Let’s get into Big Freedia Means Business.
Yes, I’m excited about the new show—everything is happening in the month of June for me. It is chronicling my life in the business world and the music and all of the great things that’s happening. It’s gonna be a great series, just to get to see me in my bag and to get to see me on my entrepreneur sh-t. It will definitely open up many doors for young people out there who want to be inspired to open their own businesses. And it’s gonna be quite interesting with the team and the cast that I have.
I’d love to know more about Hotel Freedia.
It is a very chic and small hotel but it’s also going to be a music venue and a restaurant all in one. So people will get to taste some of my own recipes. They will get to enjoy music and good times and performances. I think the waitlist will be very long. But we plan to expand once the first one is open.
You’re also coming out with an eyewear line, a record label, a makeup line and a cannabis line.
They can get the cannabis in California and we are still working to expand that brand to all the states. All of this is dropping in June. They’ll be able to have the hater blockers on, honey! [laughs] You can also come to the Big Freedia Beauty Bar, and maybe get a little lash on or a press-on by me.
What is the importance of diversifying your income as an artist?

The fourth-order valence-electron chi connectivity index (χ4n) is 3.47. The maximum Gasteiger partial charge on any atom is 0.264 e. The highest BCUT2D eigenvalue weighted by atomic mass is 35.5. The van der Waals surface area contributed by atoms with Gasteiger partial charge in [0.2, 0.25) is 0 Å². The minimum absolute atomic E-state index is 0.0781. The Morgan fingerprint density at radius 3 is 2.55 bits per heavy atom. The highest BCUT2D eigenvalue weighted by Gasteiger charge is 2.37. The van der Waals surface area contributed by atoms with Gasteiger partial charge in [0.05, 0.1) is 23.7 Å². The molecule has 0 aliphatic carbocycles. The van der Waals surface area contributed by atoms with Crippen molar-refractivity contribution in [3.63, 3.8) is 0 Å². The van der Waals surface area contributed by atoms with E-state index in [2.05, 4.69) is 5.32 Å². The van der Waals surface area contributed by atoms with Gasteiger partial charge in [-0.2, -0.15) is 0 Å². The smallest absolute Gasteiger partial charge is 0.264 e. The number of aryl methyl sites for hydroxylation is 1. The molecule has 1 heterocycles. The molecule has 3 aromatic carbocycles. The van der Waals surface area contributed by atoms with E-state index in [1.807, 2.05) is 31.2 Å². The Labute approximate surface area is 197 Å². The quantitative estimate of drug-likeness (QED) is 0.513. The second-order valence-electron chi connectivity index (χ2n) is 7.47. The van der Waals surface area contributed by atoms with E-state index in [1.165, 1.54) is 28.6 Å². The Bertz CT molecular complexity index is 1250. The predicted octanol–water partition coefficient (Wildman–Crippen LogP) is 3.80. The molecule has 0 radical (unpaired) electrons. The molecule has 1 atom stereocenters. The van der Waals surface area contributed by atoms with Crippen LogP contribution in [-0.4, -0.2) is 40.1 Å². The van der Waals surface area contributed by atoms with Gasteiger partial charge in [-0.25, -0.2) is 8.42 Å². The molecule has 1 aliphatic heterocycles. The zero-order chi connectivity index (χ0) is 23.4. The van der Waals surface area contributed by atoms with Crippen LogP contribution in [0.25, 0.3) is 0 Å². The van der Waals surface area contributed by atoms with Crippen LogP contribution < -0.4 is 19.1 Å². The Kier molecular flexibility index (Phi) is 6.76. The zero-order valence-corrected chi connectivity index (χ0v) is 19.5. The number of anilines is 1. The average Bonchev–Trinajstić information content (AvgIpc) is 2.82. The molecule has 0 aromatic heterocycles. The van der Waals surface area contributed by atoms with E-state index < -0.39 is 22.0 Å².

It’s important because, at a certain point, your cost of living keeps going up. So I want to be able to have income that can keep on rolling over and also want to create generational wealth for my family and for my team.
What are some lessons that you’ve learned about the business?
Making sure you’re set up properly, making sure you’re paying your taxes, doing your paperwork properly, and that you’re keeping up with the inventory. One little mistake can mess up a whole lot.
Sometimes people think that entrepreneurship is easy. It takes a lot of patience.
Yeah. Patience, being humble, trial and error, figuring things out. I’m taking it one step at a time not rushing things. It’s all very important. You have to have a vision and it takes time to see that vision come to life.
Photo by Akasha Rabut
What’s some advice that you would give to other entrepreneurs?
When you think of what type of business you want to open, be passionate about it, because it’s going to take a lot of hard work and determination. If you’re not passionate about it, you’re not going to want to wake up every day and do it. Also, being patient, humble, kind to people, open-minded, being flexible. But remember that when it’s time to handle a business, handle business because it can make or break you.
How do you find the time to like, prioritize your mental health and make sure you’re not overwhelming yourself with all of the businesses that you have?
My formula is I pray and I push. I ask God to give me strength and keep my mind and my mental in a good space. You have to also learn to delegate things and to get a team of people that can help you with all of the many things that you have going on. Because just one person can’t do it all. Thank God for the team I have and my managers and my family. They are my backbone and my supporters. They helped carry a lot of the load. When I can’t pick up the slack, they’re there to help me in many ways.